AMD wants its new Polaris GPUs to dazzle gamblers in Las Vegas using electronic devices.
Qualcomm, meanwhile, wants its embedded Snapdragon chips to be installed in robots, drones, and smart devices used in homes and for commercial applications.
For both chipmakers, the internet of things market is becoming too big to ignore. The companies this week announced CPUs and GPUs adapted from PCs and mobile devices for use in IoT devices.
AMD adapted its Polaris GPU architecture, which is used in discrete GPUs and PC chips, for the IoT sector. Qualcomm's new Snapdragon 600E and 410E are compact chips originating from the company's mobile processor designs.
A goal with the new chips is to bring richer multimedia to non-PC devices. Robots and drones need to be able to analyze images to navigate or recognize objects, and GPUs can provide the necessary horsepower. Robots are also being used in factories to identify defective products and to complete other quality-control tasks.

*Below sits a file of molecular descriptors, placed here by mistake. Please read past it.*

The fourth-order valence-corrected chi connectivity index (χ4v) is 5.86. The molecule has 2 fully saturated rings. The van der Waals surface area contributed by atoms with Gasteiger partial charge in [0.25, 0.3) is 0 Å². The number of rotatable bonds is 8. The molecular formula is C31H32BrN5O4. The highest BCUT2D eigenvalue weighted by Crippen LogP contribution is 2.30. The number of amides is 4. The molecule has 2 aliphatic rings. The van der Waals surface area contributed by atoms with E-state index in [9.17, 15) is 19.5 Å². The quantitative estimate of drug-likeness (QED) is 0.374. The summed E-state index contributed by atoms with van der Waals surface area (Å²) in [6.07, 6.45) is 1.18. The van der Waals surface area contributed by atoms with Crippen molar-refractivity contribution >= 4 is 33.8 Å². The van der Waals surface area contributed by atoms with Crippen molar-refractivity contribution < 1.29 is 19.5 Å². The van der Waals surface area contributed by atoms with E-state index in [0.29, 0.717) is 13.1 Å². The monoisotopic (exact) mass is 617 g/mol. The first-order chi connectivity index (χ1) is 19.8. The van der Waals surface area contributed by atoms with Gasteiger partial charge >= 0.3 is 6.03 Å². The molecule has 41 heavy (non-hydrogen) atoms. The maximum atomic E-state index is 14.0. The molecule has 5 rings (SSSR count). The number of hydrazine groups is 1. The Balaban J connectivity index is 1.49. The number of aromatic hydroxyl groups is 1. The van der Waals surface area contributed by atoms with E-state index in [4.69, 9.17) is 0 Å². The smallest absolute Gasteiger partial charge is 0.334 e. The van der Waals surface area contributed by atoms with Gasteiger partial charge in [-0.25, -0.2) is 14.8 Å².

Surveillance systems also are getting sophisticated, with the ability to recognize faces and identify people in crowds. GPUs are getting more powerful in those systems.
AMD's Embedded Radeon E9260 and E9550 GPUs are discrete units that can be plugged into IoT devices. With 4K graphics encoding and decoding capabilities, the GPUs are targeted at gaming machines, digital signs, and retail kiosks, which typically use splashy graphics.
AMD's IoT chips have found success in Pachinko gambling parlors in Japan, but the company also has its eyes on U.S. casinos. AMD is chasing selected markets with its limited resources, and casinos represent a lucrative opportunity.
The Qualcomm Snapdragon 600E is an integrated chip with quad-core 32-bit ARM-based processors. It has Bluetooth, Wi-Fi 802.11ac, and GPS capabilities. It can support full HD video, and devices can be set up to include SD slots, HDMI ports, and eMMC and SATA storage.
The Snapdragon 410E has a slower CPU and less powerful graphics processor. It comes with 802.11b/g/n Wi-Fi and Bluetooth.
Qualcomm's Snapdragon and AMD's Polaris GPU will ship later this year. It'll be possible to buy the Qualcomm chips directly from vendors like Arrow Electronics.
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